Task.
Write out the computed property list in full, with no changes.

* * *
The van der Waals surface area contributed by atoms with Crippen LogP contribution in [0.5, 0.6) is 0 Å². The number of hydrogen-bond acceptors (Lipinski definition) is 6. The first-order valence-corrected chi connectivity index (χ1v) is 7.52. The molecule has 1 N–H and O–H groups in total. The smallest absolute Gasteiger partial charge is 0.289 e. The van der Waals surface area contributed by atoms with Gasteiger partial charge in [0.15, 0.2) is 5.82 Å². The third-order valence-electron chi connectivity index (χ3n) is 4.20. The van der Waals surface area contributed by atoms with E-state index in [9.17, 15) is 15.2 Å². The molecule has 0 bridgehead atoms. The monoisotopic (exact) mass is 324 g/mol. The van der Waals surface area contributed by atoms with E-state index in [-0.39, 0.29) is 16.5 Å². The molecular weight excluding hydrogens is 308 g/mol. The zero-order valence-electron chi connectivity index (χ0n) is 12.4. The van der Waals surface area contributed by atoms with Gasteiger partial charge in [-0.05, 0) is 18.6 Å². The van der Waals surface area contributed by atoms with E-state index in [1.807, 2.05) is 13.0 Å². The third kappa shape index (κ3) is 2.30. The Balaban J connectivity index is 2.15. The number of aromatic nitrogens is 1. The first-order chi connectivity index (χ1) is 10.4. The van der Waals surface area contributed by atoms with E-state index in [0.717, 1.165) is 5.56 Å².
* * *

The van der Waals surface area contributed by atoms with Crippen LogP contribution in [0.5, 0.6) is 0 Å². The number of hydrogen-bond acceptors (Lipinski definition) is 6. The first-order valence-corrected chi connectivity index (χ1v) is 7.52. The molecule has 1 N–H and O–H groups in total. The smallest absolute Gasteiger partial charge is 0.289 e. The van der Waals surface area contributed by atoms with Gasteiger partial charge in [0.15, 0.2) is 5.82 Å². The third-order valence-electron chi connectivity index (χ3n) is 4.20. The van der Waals surface area contributed by atoms with E-state index in [9.17, 15) is 15.2 Å². The molecule has 0 bridgehead atoms. The monoisotopic (exact) mass is 324 g/mol. The van der Waals surface area contributed by atoms with E-state index in [-0.39, 0.29) is 16.5 Å². The molecular weight excluding hydrogens is 308 g/mol. The zero-order valence-electron chi connectivity index (χ0n) is 12.4. The van der Waals surface area contributed by atoms with Gasteiger partial charge in [-0.05, 0) is 18.6 Å². The van der Waals surface area contributed by atoms with E-state index in [1.807, 2.05) is 13.0 Å². The third kappa shape index (κ3) is 2.30. The Balaban J connectivity index is 2.15. The number of aromatic nitrogens is 1. The first-order chi connectivity index (χ1) is 10.4. The van der Waals surface area contributed by atoms with E-state index in [0.717, 1.165) is 5.56 Å².